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Rugby League has today mourned the passing of legendary player and pioneering broadcaster Rex Mossop.

A dual international and life member of his beloved Manly Sea Eagles, Rex died in Manly Vale last night at the age of 83 after a long struggle with Alzheimer’s disease.

The memories of a giant second-row forward and later prop whose on field fire and remarkable talent carried him through five Rugby Union Tests, 12 Rugby League Tests, 129 games for Manly (including two Grand Finals) and then into the living rooms of millions of  Rugby League fans over 27 years will stand tall for generations.

Rex Mossop was the man who pioneered Rugby League as the television sport it is today, with colourful commentary, expert opinion and fiercely held arguments on almost any issue.

“He wasn’t the first man to call Rugby League on television but he was the man who changed it forever,” NRL Chief Executive Mr David Gallop said today.

Rex’s ability to tackle the English Language as fiercely as his he did his on screen sparring partners Col Pearce, Alan Clarkson, Noel Kelly and Ferris Ashton as well as his ‘side-line-eye’ Barry Ross defined the way the game is analysed in the media  to this day.

Terms like ‘forward progress’ or ‘verbal tongue lashings’ became light hearted lexicons of Rugby League’s language but nobody could ever doubt Rex’s authority in calling the game or commentating on an issue.

The son of a world war one veteran wounded in Passchendale, Rex Mossop was born in Five Dock in 1928.

He played first grade rugby for Manly at the age of sixteen and played five tests for the Wallabies between 1949 and 1951.

English Rugby League club Leigh lured him to the professional code for a reportedly staggering fee of 5,000poinds in 1951. He would play four seasons there before a back injury threatened his retirement.

Typically, he overcame the pain to begin an association with the Manly Sea Eagles that would become the stuff of sporting legend.

Rex played 129 games for the Sea Eagles over eight seasons, including Grand Finals against St George in 1957 and 59. Again typically, he was sent off in the latter along with Dragons rival Harry Bath.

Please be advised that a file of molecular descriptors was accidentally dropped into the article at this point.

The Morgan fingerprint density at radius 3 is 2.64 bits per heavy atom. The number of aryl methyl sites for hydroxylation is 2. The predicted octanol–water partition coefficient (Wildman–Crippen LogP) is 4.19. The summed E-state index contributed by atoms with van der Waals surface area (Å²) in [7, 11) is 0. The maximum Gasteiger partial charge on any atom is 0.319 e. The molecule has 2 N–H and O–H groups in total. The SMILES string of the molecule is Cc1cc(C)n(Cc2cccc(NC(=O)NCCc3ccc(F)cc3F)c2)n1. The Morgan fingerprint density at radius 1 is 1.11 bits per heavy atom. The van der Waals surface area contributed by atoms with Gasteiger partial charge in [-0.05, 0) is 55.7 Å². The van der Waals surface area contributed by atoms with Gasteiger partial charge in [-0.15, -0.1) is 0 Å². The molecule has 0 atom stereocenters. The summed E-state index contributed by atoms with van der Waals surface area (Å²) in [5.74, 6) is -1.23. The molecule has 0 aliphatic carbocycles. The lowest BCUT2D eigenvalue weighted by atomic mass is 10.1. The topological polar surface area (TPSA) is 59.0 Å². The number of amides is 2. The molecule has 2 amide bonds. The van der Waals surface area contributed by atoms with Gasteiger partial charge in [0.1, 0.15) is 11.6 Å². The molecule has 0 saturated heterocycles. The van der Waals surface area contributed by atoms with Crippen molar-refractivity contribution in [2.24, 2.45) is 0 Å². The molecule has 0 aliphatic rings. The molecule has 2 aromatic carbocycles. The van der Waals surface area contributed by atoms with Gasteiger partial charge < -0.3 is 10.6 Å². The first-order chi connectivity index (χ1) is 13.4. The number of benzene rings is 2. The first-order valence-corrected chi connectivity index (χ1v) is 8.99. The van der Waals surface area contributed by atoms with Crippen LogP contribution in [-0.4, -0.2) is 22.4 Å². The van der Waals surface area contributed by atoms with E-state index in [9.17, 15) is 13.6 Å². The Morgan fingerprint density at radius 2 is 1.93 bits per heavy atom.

He toured with the Kangaroos in 59-60, represented Australia in the 1960 World Cup and played on for Manly until 1963.

Off the field he had begun working with Stacks Holden one of the largest car dealerships In Sydney.

Never afraid of backing himself, Rex went straight for the front door when he saw Channel Seven advertise for a sports director.

Beating sixty applicants, presumably all of whom possessed more television credentials than he, Rex re-wrote the Television landscape in sport making his first appearance on air in 1964 and calling his first game in 1965 (only four years after Ray Stehr had carried out the first ever commercial telecast on Nine in 1961).

Rex would front Seven’s Big League and Controversy Corner each week for the next twenty one years before a final hurrah with the Ten network from 1986-1991.

“He was a giant character in the game,” NRL Chief Executive Mr David Gallop said today.

“He was incredibly tough and talented on the field and not a lot different in the commentary box.

“Rex’s sense of showmanship is something that will always be remembered and his contribution to bringing Rugby League to television audiences can never be understated.

“Rugby League remains the ultimate television sport and the character of broadcasters like Rex as they opened the game to new audiences was a big part of that success.”

ARL Chief Executive Mr Geoff Carr said today that Rex would be remembered as a fierce competitor and a fierce champion of Rugby League:

“He was passionate about Manly, passionate about the game and he will be sorely missed.”

The Manly club will wear black arm bands and hold a minute’s silence in memory of Rex Mossop before Monday night’s match against Parramatta.

Funeral details are yet to be released.